A Game That I’ve Always Wanted to Create…

The computer games that have given me best gaming experiences ever, are Commodore 64’s Ultima IV and Ultima V. In my youth I always wanted to create a game like these. Many, many years ago I even started making some kind of Ultima like game on Amiga in assembly and C, but I never got that project finished. I made everything myself, the code, graphics and musics.

Here’s a screenshot from work in progress from WinUAE (Amiga emulator):


The screenshot is from a demo written in assembly where there is jumping scrolltext (in Finnish) with the three bitplanes jumping separately. In the demo there’s a little world where the boy in the picture wanders, destroys ghosts and in the end finds his love…

Both demo and the unfinished game that is written in C use Amiga’s system routines. The unfinished game doesn’t have (of course) a scrolltext. The graphics that are made with Amiga’s Deluxe Paint II, are only experimental…

Hopefully I will sometime in the future find time to make this kind of a game for PC, probably in BlitzMax. Because of lack of time, I prefer nowadays to use a programming language, that makes it possible to get something done pretty quickly. And for the sake of nostalgia, the game would have 2D graphics like the original Ultima IV and Ultima V of Commodre 64 (and Amiga).

In the scrolltext it says: ”[Ja he] elivät onnellisina jne…” That’s in English: ”[And they] lived happily etc…”

Hex 2 Dec

In many programming languages there is built-in command or function to convert a decimal value to a hex value. But at least in BlitzMax there isn’t a command or function to convert a hex value to a dec value. In this post I present my little function to convert a hex value to dec value in BlitzMax and in C.

The BlitzMax function:

First, put somewhere in the beginning of your program line

The function itself:

The C version is a complete program that uses its functions:

Be careful with the C version: It doesn’t check if the input is correct. As you can see from the code the letters in the hex number should be given in capital letters. Feel free to use and improve these codes!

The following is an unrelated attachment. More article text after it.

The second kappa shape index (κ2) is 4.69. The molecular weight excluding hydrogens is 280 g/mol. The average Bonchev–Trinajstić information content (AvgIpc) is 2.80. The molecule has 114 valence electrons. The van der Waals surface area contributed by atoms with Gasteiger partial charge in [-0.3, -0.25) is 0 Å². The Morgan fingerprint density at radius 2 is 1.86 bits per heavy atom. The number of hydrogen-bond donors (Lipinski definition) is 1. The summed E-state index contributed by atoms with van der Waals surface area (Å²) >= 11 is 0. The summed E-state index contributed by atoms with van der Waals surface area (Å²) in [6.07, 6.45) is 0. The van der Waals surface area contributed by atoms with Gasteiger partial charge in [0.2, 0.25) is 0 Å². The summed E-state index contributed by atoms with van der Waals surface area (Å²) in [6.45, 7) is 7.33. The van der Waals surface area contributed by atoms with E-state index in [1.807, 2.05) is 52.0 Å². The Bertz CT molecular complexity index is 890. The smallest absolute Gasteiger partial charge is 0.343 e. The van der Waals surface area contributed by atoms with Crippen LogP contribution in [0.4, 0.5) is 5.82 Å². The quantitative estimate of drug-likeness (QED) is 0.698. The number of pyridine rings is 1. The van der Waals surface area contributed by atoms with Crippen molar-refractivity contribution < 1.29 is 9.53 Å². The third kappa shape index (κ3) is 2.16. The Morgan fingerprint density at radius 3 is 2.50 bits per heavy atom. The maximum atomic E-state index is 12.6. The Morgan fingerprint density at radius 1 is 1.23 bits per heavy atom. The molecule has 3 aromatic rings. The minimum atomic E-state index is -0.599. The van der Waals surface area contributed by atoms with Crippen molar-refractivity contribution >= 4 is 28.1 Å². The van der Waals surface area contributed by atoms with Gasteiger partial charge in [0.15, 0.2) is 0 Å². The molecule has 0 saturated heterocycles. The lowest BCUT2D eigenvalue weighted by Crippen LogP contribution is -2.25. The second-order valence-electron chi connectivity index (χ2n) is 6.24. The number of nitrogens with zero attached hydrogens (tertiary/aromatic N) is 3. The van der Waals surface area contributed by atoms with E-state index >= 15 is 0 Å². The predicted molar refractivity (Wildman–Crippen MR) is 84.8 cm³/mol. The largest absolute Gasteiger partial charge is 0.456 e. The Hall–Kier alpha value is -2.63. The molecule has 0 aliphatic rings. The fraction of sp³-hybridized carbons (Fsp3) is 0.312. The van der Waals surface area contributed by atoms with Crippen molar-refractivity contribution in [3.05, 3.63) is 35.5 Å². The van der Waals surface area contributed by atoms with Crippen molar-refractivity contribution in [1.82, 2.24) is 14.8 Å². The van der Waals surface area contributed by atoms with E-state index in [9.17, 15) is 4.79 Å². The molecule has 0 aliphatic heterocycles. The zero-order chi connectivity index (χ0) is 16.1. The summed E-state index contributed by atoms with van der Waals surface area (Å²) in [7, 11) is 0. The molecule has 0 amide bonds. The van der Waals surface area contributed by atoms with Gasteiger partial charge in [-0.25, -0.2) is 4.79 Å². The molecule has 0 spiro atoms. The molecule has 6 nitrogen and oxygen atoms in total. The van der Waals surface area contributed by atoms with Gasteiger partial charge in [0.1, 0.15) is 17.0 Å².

How to make an installer

How to make an installer with NSIS

Code updated to work on Windows 10 properly.


Many people may have a finished product but lacking an installer for the product. There are lots of installer creating software, but some of them are very expensive. NSIS is a free installer scripting system from Nullsoft. I use it in my products. In this blog I present my example script that gets beginners started.

At first NSIS may seem complicated, but fortunately it has many macros, that make creating an installer an easy task. The picture below shows one page of the built example script presented at the end of this blog post.


Now, let’s get on with NSIS.

An NSIS installer has one ore more pages. The pages are created with macros in the script (in our example).

Furthermore, every script is build up with sections. Each section except the uninstaller section is shown in the ”Choose Components” page as shown in the picture above.

In our example script we are using the modern user interface, MUI in short. First there’s defined some constants, that make life easier later in the script and make the script easily re-usable. The example script installs for all users. The line

SetShellVarContext all

means all the users. And in the registry key registration HKLM is related to all users.

Enough, let’s see the commented example script (name it as myscript.nsi or something):

Other environment variables that often are needed, when creating an installer are $APPDATA and $DOCUMENTS for the %AppData% folder and Documents folder respectively.